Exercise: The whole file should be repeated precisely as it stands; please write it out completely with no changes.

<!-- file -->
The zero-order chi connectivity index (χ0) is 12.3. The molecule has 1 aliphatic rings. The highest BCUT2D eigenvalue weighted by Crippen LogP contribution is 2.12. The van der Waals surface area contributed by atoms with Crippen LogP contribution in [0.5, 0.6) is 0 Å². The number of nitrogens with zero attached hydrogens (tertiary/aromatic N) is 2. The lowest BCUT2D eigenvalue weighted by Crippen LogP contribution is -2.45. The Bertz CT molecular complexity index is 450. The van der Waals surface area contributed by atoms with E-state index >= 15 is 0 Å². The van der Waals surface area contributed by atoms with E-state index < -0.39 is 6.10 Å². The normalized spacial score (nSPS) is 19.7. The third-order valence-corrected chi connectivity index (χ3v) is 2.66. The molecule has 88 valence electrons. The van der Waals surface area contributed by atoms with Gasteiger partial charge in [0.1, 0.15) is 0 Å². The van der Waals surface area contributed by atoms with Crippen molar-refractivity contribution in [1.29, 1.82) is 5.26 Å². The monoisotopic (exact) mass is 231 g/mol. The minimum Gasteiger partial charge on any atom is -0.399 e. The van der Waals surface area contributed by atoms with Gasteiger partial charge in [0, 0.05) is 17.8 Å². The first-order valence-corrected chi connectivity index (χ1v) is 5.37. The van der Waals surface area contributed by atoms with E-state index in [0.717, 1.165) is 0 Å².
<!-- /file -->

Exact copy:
The zero-order chi connectivity index (χ0) is 12.3. The molecule has 1 aliphatic rings. The highest BCUT2D eigenvalue weighted by Crippen LogP contribution is 2.12. The van der Waals surface area contributed by atoms with Crippen LogP contribution in [0.5, 0.6) is 0 Å². The number of nitrogens with zero attached hydrogens (tertiary/aromatic N) is 2. The lowest BCUT2D eigenvalue weighted by Crippen LogP contribution is -2.45. The Bertz CT molecular complexity index is 450. The van der Waals surface area contributed by atoms with E-state index >= 15 is 0 Å². The van der Waals surface area contributed by atoms with E-state index < -0.39 is 6.10 Å². The normalized spacial score (nSPS) is 19.7. The third-order valence-corrected chi connectivity index (χ3v) is 2.66. The molecule has 88 valence electrons. The van der Waals surface area contributed by atoms with Gasteiger partial charge in [0.1, 0.15) is 0 Å². The van der Waals surface area contributed by atoms with Crippen molar-refractivity contribution in [1.29, 1.82) is 5.26 Å². The monoisotopic (exact) mass is 231 g/mol. The minimum Gasteiger partial charge on any atom is -0.399 e. The van der Waals surface area contributed by atoms with Gasteiger partial charge in [0, 0.05) is 17.8 Å². The first-order valence-corrected chi connectivity index (χ1v) is 5.37. The van der Waals surface area contributed by atoms with E-state index in [0.717, 1.165) is 0 Å².